The SPI House Price Index Tracker plots the progress of the six most-watched house price indices in Spain, and brings them together in one chart. All the latest results showing data published last month are highlighted in yellow in the chart above.
The following residential property price indices were released in November (all figures show year-on-year percentage change):
- The Ministry of Public Works (Fomento) index based on valuations +2.7% in Q3 (September)
- The Association of Spanish Registrars +6.82% in Q3 (September)
- The Association of Spanish Notaries index +2.4% in September
- The Idealista asking price index +5.6% in November
- The Tinsa index based on valuations by the company +4.3% in October
The national indices don’t tell us anything about the direction of prices in local markets, but the do at least give us an idea of where we are in the property market cycle. Whereas a few years ago they were all in negative territory, they are all now in positive territory and pointing up, showing that the years of price adjustment are behind us. Indeed, the price data published in November was the most positive in more than a decade. If the current cycle performs like the past, we can expect several years of rising Spanish property prices ahead of us.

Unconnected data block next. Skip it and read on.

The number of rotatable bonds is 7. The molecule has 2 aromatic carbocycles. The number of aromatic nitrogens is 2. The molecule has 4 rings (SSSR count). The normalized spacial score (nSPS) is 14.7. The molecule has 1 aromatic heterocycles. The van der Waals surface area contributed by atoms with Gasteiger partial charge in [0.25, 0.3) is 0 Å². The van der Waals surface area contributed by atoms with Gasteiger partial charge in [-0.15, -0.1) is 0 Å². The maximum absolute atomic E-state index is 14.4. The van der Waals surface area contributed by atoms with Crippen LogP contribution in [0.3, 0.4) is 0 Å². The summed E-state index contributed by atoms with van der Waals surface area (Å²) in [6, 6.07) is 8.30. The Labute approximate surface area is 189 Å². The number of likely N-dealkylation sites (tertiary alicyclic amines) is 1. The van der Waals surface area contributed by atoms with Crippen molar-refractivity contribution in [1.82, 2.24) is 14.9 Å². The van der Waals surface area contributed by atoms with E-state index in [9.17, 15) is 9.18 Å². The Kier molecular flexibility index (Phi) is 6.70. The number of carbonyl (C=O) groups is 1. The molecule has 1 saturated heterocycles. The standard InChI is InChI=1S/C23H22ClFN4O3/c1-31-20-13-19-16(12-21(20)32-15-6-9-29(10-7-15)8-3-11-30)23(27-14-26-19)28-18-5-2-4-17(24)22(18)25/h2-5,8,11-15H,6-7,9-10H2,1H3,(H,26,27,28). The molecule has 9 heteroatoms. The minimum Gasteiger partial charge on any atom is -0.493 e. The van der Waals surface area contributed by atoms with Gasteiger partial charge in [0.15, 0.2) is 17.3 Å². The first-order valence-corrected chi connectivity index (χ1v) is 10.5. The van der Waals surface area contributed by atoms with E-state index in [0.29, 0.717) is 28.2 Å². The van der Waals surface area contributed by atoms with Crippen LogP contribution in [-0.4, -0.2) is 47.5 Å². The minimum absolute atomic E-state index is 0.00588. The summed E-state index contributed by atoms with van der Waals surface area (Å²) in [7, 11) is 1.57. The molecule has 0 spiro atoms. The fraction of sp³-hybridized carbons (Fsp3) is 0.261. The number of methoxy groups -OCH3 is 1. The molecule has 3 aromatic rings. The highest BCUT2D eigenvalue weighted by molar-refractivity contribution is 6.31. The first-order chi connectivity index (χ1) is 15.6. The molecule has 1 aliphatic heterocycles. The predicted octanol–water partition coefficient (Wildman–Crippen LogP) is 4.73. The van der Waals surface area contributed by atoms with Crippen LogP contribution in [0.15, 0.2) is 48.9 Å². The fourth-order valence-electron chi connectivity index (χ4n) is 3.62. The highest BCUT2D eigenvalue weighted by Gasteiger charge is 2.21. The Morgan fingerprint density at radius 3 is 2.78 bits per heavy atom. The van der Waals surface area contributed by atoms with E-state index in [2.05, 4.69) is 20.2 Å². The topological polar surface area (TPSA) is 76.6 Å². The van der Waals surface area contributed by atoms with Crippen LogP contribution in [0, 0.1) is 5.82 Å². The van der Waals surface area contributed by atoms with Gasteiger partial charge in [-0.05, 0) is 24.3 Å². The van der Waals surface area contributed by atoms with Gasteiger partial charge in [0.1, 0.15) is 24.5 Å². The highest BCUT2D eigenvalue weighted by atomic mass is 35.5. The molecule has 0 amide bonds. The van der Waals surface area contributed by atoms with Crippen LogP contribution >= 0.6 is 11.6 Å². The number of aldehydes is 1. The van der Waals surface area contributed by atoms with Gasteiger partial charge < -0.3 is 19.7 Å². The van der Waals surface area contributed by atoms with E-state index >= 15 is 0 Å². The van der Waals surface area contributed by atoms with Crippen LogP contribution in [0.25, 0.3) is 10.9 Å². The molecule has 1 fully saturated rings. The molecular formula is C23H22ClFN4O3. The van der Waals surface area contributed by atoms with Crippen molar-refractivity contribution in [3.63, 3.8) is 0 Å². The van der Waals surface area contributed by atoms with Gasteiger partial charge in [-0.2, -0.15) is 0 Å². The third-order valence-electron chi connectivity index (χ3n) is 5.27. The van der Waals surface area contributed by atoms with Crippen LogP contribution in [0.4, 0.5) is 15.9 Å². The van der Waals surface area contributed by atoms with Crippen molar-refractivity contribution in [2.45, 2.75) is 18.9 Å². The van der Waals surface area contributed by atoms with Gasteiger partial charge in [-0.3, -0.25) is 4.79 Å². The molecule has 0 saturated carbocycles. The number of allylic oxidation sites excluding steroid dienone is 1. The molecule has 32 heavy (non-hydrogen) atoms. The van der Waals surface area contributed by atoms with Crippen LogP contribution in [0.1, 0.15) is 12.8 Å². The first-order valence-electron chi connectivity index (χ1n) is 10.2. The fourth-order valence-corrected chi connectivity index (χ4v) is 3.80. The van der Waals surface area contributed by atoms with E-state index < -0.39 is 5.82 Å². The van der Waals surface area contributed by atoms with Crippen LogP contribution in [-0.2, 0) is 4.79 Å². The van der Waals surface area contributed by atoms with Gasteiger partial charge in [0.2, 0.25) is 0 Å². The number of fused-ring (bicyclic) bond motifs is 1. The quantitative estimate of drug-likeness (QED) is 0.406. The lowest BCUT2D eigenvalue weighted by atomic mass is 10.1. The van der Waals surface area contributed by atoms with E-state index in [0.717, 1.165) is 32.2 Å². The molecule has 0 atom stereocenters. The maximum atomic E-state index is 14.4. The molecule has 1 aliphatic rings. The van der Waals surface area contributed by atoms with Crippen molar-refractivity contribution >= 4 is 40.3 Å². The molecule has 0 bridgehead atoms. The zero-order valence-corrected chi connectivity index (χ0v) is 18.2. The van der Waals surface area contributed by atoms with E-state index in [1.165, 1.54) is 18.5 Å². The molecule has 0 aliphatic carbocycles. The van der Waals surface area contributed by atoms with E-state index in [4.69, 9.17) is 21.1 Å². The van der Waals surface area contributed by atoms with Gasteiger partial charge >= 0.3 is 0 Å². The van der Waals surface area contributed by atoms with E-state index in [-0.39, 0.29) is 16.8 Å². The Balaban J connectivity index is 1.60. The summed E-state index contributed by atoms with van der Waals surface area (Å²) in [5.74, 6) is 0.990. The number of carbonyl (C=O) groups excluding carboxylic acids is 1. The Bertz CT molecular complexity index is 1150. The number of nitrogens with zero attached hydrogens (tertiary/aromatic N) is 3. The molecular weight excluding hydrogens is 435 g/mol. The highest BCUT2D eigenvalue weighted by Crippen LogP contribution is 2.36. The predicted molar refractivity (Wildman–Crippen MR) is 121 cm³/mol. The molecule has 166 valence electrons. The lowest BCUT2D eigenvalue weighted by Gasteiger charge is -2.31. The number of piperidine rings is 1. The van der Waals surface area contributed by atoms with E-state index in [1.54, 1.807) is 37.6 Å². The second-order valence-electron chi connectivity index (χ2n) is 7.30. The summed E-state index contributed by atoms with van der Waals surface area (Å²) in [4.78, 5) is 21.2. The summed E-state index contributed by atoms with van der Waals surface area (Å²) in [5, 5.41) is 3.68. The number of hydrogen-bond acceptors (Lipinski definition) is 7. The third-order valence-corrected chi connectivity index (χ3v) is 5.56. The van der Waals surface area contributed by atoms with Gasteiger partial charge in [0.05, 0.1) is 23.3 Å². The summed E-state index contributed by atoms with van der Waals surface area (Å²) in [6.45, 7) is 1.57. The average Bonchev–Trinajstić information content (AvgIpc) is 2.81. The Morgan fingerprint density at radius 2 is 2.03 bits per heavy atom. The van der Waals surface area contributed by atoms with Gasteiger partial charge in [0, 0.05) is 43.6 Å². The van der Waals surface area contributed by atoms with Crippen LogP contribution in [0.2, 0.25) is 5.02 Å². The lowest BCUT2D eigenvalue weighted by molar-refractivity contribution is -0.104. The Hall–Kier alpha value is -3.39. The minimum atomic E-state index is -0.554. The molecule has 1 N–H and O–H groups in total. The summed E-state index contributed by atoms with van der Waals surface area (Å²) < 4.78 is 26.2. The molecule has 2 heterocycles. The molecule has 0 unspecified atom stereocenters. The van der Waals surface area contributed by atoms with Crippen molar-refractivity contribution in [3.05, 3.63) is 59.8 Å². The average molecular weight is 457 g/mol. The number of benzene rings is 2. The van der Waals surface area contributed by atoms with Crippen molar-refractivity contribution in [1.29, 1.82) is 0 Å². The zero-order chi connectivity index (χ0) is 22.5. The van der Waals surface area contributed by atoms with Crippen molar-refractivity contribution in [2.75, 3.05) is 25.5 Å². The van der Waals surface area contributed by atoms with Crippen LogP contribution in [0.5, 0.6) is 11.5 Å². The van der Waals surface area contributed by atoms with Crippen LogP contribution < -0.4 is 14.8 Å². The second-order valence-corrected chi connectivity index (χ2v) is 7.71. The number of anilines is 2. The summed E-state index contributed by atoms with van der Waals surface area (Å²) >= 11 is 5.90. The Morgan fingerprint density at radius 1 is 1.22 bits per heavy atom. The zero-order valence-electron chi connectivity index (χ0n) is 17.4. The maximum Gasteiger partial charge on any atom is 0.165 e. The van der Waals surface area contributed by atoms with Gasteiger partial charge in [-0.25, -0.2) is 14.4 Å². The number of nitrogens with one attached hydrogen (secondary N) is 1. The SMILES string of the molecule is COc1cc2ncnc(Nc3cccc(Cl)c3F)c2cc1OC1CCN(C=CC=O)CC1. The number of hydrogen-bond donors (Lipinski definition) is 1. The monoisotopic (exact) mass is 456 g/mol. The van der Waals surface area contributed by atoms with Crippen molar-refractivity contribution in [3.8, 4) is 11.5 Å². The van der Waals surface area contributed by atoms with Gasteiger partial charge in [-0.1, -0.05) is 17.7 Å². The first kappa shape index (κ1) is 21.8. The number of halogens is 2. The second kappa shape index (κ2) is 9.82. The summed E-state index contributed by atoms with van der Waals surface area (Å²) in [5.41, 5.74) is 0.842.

The following two charts from Fomento illustrate how prices have adjusted in the market cycle of the last twelve years. The first chart shows the nominal price change, and the second chart the real price change adjusted for inflation. Spanish house prices are growing again after eight years of declines, but the growth so far is timid.
The Tinsa index also shows house price changes broken down by type of area (see below). Whilst house prices around Spain rose 4.3% on average, they were up 6.4% in big cities and provincial capitals, by 5.1% in the Balearic and Canary islands, and by 0.9% on the Mediterranean coast. That said, Spanish house prices are still between 26% and 47% lower than they were at their peak in the last boom.